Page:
September 18, 2016, 5:00 pm - 6:30 pm
Unitarian Universalist Church of Arlington
4444 Arlington Blvd.
Arlington, VA 22204
Morah Erin’s Hebrew Class: We had a very small group this week! We created a set of class expectations and talked about what we want to get out of Hebrew school. The girls want to learn a little conversational Hebrew (which I’ll be learning along with them), so we decided to do one quick phrase a week! This week we learned how to say “hello, I am here.” We followed this with some games of pop, so review numbers from 1-8 and we touched on the sh’ma. Our class expectations are:
Homework: Take a look in one of the old Hebrew books and do a little reading! Notice the vowels and which ones you do not remember! I will ask at the beginning of class, so that we can review the ones we don’t remember.
Morah Jen’s Hebrew class: We created two sets of class Ten Commandments – using Hebrew letters to write the English words. Each student wrote down in Hebrew letters one or two “serious” rules and one or two “silly” rules for “real” code of conduct and a “surreal” code of conduct. Others had to decode their sentences, and we compiled two lists. The results will be sent to you all later this week. Please sign them and have your child sign them, then send back to me via email or print and send with them to class. Sadly, since several of the serious rules conflict with the surreal rules, the former will trump the latter in class.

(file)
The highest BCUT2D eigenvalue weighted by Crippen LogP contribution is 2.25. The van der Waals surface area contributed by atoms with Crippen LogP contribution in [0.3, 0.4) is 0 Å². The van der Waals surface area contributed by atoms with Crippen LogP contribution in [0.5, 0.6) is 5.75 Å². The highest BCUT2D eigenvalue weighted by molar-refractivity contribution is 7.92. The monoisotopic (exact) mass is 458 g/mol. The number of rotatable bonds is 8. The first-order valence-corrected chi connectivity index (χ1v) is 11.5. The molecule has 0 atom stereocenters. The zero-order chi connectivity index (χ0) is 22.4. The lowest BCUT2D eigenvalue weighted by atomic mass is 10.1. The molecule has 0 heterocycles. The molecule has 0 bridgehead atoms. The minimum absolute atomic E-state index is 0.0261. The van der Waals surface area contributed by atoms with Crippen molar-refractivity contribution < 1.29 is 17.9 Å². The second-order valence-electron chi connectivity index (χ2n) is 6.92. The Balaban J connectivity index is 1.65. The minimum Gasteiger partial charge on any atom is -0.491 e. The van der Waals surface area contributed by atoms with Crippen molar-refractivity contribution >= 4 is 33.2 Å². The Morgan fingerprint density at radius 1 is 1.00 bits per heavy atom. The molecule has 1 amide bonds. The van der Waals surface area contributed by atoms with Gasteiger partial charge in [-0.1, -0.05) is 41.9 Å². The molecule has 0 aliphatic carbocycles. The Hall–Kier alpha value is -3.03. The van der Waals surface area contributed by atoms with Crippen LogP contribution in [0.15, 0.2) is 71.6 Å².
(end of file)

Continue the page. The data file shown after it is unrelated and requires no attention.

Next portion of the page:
Homework: Dust off your textbooks (S’fatai Tiftah Vol s 1 and 2) and review the V’ahavta (p. 76 in Vol 1) and the Avot v’Imahot (p. 20 in vol 2). Refresh your memory on the meanings of ha/the, shel/of, -nu/our, l’/to, -cha/your, v’ or oo/and, b’/in or with, and roots baruch (bless), zochar (remember), sh’ma (listen), melech (king), b’rei (create), kadosh (holy), or (light), ahav (love), tzivah (command), and chai (life).
Morah Jen’s Jewish studies class: We reviewed the T’s we discussed last year, and the class collectively named and defined the following list: Tzedakah, Tikkun Olam, Torah, tshuvah, tashlich, tabernacle, temple, thanks/todah, tzedek, and Ten Commandments. We recalled that the Torah contains 613 commandments, or mitzvot – 365 “don’ts” (one for each day of the year) and “248 “do’s” (one for each bone in our bodies). We recognized that no one can remember 613 things, thus the top 10 became the primary focus. We created two sets of class Ten Commandments, one “real” and one “surreal.” Each student wrote down and drew pictures of one or two “serious” rules and one or two “silly” rules. We used them to form our two sets of Ten Commandments, and the results will be sent to you all later this week. Please sign them and have your child sign them, then send back to me via email or print and send with them to class. Sadly, since several of the serious rules conflict with the surreal rules, the former will trump the latter in class.